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Mike Reeves

Interview with Michael Reeves on the Reformation

 Interview by Matthew Barrett

For Reformation Day we are pleased to have Michael Reeves join us to talk about the importance of the Reformation. Michael is author of Unquenchable Flame: Discovering the Heart of the Reformation (B&H). He is also theological advisor for Universities and Colleges Christian Fellowship (UCCF), a charity supporting evangelism in higher education throughout the United Kingdom. He was previously associate minister at All Souls Church, Langham Place and holds a doctorate in systematic theology from King’s College London.

What was the church like during the Middle Ages and what did they believe when it came to salvation?


A big question! The church taught that we can be saved by grace. That is, we must be holy and righteous if we are to be saved, and so God in his mercy gives us the grace to make us holy and righteous. ‘Grace’, then, was thought of as being something like a spiritual can of Red Bull: grace would give you the inclination and the energy to be holy. And so, with enough ‘grace’, you could live a holy enough life to merit salvation.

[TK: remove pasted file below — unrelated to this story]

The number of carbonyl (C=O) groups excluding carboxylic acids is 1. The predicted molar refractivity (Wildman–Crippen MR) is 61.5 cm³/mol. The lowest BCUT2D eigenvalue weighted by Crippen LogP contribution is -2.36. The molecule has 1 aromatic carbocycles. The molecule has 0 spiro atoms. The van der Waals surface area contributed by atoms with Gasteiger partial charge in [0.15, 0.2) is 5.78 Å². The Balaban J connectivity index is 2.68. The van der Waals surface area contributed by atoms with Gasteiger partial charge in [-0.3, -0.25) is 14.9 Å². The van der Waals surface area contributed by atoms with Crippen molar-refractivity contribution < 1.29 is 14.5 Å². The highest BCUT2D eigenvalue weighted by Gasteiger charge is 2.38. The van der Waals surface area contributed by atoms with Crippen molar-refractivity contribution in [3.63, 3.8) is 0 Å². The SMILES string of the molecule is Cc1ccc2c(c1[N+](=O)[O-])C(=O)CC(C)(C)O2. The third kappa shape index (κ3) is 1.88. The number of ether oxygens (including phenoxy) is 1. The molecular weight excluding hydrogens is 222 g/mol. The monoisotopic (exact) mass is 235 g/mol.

The result was that people were left with no assurance and a strong desire to acquire more ‘grace’ (through attending Masses, going on pilgrimages etc). And even then, it was obvious that very few would manage to live holy enough lives to walk straight into heaven upon death. Thus developed belief in purgatory, a place in which the long process of sanctification-unto-salvation could be completed.

Put simply, the church had drifted a long way from being able to say with Paul ‘for me to live is Christ and die is gain.’

Were there any forerunners to the Reformation and what happened to them when they sought to voice their protest?